After I've done my writing for the day, and my email, and blogged, I sometimes wander around other author blogs to see what's hitting the fan...ahem, generating discussion. Thus it was that I happened on the latest brouhaha. Here's the tale in a nutshell:
An author discovered a scathing review on Amazon. Author tracks down website of Review-Writer and discovers said Review-Writer is an aspiring author who will be at the RWA national conference in Atlanta. Author suggests Review-Writer stop by her table at the booksigning to get a refund. (If you wish to read the original post, it's here.)
But there's more: Review-Writer wrote, and I quote, "... any author who can convince her publisher to run with this deserves the income."
("This" refers to something I personally found distasteful, but I also know, via a nurse acquaintance, that it's not implausible. If you're dying of curiosity to know what "this" might be, you can find an excerpt here. If it grosses you out, you have been warned.)
In light of that comment, the discussion has included the following: Was criticising the publisher a bad move if Review-Writer wants to be published in the same genre and possibly at the same house? (I gather this is the case.) Bad enough to slam the book, but to imply the publisher was, you know, stupid or "fished in"? Has s/he committed career suicide?
Which brings me to my Quote o' the Week, courtesy of Bruce Holland Rogers, in Word Work: Surviving and Thriving as a Writer: "Publishing is a small field, and I don't need to add any unnecessary complications to my already commingled social and professional affairs."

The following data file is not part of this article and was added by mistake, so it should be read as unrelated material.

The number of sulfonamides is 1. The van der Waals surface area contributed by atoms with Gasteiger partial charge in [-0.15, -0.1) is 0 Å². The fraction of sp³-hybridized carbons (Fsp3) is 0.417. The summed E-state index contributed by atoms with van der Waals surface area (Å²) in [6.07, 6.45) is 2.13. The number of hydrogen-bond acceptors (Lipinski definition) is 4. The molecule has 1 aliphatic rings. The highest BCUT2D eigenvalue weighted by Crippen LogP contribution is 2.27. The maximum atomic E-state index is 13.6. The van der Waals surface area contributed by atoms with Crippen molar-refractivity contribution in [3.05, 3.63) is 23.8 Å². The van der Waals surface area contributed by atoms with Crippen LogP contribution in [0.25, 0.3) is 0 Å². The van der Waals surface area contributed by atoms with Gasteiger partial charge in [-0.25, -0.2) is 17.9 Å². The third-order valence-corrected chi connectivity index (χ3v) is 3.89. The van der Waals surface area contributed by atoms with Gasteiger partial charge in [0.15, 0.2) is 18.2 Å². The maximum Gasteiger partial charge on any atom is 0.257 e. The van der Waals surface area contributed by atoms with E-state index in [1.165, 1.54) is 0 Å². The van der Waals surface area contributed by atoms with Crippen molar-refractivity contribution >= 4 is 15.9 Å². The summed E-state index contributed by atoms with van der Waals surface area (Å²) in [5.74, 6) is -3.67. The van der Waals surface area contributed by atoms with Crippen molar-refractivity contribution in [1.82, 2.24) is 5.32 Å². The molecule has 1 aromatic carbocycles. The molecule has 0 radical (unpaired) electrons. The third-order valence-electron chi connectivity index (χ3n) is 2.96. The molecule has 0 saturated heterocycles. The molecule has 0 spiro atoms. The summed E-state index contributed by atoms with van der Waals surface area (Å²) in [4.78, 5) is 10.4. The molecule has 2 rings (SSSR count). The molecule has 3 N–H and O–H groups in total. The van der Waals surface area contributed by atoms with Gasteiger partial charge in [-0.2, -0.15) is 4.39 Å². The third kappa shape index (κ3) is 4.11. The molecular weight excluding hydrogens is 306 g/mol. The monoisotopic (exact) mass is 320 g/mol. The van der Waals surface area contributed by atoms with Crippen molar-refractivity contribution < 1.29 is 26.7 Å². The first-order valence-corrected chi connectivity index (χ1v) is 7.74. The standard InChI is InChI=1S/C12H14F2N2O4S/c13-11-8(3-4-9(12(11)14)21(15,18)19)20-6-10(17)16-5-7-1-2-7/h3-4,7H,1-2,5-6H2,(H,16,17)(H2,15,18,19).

Yes, this may not have been the most savvy thing to do in the age of the internet. Indeed, many people believe that Review-Writers has seriously shot herself in the foot. Others argue that she has every right to express her opinion. Or perhaps she should simply have left out the comment about the publisher.
Here's what I think: If you hope to be a published writer, by all means, read in your genre and analyse what you read; find out what works and why. But if you want to write books, why are you wasting your precious time, creativity, talent and passion on somebody else's work? Good golly, use it for your own! You'll not only be honing your craft on something you might actually get paid for, you'll avoid being embroiled in something like this.
That said, I think the same applies to the author in question, too. I don't know how long it took for her to track down Review-Writer, but was it really the best use of her time? Having had some bad reviews in my day, I can sympathize with the urge to respond, to do something so you don't feel helplessly whacked upside the head. And obviously, the author's getting some PR mileage out of it. However, I also agree with Bruce Holland Rogers when he says, "Posterity will judge our works, and will judge our critics, too. If a critic savages you, the best response is to keep writing anyway. That'll show them."
And here's the other thing: I have yet to find evidence that reviews, good or bad, have had any effect at all on the sales of my books. That's why I think responding to a bad review is like arguing with the TV. Might be entertaining, might relieve your feelings, but in terms of actually accomplishing anything? Pointless.
For the record, I know of two instances where writers who later sold to the same publishing houses I was writing for reviewed my books. One loved a book, the other gave me one of the most upsetting reviews of my entire career. I have never said a word about either review to either author. But I certainly remember what they wrote. One author I would gladly do favors for; the other, I sincerely hope never to meet.
Beautiful cover update: Thanks to the wonderfully multi-talented Michelle Rowen, author of BITTEN AND SMITTEN and ANGEL WITH ATTITUDE (out now!), I have a jpg of the cover of MY LORD'S DESIRE. I'll be posting it here tomorrow. Also many thanks to Nienke for likewise offering to make a jpg.